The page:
Special Features

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Learning and Teaching

Teaching and learning methods

For all Streams, teaching methods include lectures, group tutorials and laboratory sessions. The laboratory sessions for Stream-1 are: 1. Stresses and strains in a beam due to bending. 2. Transfer functions of a loudspeaker, and effects of structural modification. 3. Mechanical testing of materials. The laboratory sessions for Stream-2 are: 1. Stresses and strains in a beam due to bending. Torsion of a circular shaft. Qualitative stress analysis using rubber sheets. 2. Three simple stress analysis experiments using a photoelastic bench-top kit. 3. Mechanical testing of materials. The laboratory sessions for Stream-3 are: 1. Stresses and strains in a beam due to bending. 2. Buckling of elastic struts. 3. Plastic collapse of portal frames. For all Streams, learning activities include self-study and the solution of example problems both in a supervised environment and in own time.

TypeHours
Tutorial15
Lecture69
Practical classes and workshops15
Completion of assessment task40
Follow-up work104
Wider reading or practice10
Preparation for scheduled sessions15
Revision32
Total study time300

Resources & Reading list

R. C. Hibbler. Engineering Mechanics – Dynamics.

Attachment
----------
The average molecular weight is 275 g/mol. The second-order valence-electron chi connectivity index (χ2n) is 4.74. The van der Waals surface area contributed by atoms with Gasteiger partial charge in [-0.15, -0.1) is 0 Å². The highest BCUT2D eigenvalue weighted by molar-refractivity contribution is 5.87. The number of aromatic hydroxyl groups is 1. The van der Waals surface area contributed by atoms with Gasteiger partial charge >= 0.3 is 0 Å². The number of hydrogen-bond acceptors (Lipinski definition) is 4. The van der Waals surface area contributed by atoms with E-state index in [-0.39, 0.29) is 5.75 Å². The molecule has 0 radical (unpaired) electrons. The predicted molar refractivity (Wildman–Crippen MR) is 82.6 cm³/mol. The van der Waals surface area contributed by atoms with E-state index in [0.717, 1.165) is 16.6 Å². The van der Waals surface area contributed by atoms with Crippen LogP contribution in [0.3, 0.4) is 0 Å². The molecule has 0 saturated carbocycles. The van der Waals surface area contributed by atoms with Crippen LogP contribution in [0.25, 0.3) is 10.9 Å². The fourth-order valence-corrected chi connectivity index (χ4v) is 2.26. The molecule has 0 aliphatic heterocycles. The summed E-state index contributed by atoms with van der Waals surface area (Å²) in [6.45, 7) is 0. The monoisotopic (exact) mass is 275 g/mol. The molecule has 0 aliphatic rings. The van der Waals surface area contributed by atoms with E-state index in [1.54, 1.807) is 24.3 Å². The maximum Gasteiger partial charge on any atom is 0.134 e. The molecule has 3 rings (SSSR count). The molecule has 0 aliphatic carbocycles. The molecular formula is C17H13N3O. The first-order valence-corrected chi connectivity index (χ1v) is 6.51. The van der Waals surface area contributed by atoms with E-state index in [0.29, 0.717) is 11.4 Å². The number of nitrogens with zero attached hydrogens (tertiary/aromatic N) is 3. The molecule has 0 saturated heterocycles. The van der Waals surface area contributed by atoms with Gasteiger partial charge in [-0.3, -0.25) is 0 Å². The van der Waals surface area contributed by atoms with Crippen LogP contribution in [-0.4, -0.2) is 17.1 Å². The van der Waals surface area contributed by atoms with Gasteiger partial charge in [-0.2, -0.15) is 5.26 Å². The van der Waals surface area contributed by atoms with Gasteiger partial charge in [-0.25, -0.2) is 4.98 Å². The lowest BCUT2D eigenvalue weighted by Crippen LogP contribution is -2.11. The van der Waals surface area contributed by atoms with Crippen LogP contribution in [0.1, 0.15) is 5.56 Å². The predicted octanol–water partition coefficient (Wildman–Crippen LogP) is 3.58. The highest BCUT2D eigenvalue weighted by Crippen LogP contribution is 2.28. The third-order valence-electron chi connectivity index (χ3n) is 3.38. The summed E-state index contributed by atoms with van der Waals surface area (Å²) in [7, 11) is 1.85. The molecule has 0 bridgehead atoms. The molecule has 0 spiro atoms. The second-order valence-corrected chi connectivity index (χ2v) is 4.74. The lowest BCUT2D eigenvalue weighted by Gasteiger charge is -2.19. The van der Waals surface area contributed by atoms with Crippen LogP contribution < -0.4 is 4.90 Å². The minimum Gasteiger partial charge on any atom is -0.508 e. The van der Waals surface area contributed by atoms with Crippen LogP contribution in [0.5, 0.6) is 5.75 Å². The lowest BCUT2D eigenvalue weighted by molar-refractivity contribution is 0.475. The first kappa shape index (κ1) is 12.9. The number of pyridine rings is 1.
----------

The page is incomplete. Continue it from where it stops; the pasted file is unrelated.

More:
W.D. Callister. Materials Science and Engineering, an Introduction. 

PP Benham, RJ Crawford and CG Armstrong. Mechanics of Engineering Materials. 

Assessment

Assessment Strategy

Other Assessment Notes Stream 1 (Acoustical) - 1x two hour exam Statics 1& Dynamics 2 = 35% - 1x one hour exam Materials = 17.5% - 1x one hour exam Dynamics 1= 17.5% - Coursework and lab reports = 30% ... Stream 2 (Aero, Ship & Mech) - 1x two hour exam Statics 1& Statics 2 = 35% - 1x one hour exam Materials = 17.5% - 1x one hour exam Dynamics 1 = 17.% - Coursework and lab reports = 30% .... Stream 3 (Civil) - 1x two hour exam Statics 1 & Statics 2 = 35% - 1x two hour exam Statics 3 = 35% - Coursework and lab reports = 30% REFERRAL METHOD: By 100% exam divided as follows: Stream 1 (Acoustical) - 1x two hour exam Statics 1& Dynamics 2 = 50% - 1x one hour exam Materials = 25% - 1x one hour exam Dynamics 1= 25% ... Stream 2 (Aero, Ship & Mech) - 1x two hour exam Statics 1& Statics 2 = 50% - 1x one hour exam Materials = 25% - 1x one hour exam Dynamics 1 = 25% .... Stream 3 (Civil) - 1x two hour exam Statics 1 & Statics 2 = 50% - 1x two hour exam Statics 3 = 50% Repeat year externally: 100% exam

Summative

MethodPercentage contribution
Coursework and lab reports 30%
Exam  (1 hours) 17.5%
Exam  (1 hours) 17.5%
Exam  (129 minutes) 35%

Referral

MethodPercentage contribution
Exam 100%

Repeat Information

Repeat type: Internal & External

Linked modules

Pre-requisite - A level mathematics and physics or equivalent.

Costs

Costs associated with this module

Students are responsible for meeting the cost of essential textbooks, and of producing such essays, assignments, laboratory reports and dissertations as are required to fulfil the academic requirements for each programme of study.

In addition to this, students registered for this module typically also have to pay for:

Textbooks

Callister - Note - large number available in library.

Please also ensure you read the section on additional costs in the University’s Fees, Charges and Expenses Regulations in the University Calendar available at www.calendar.soton.ac.uk.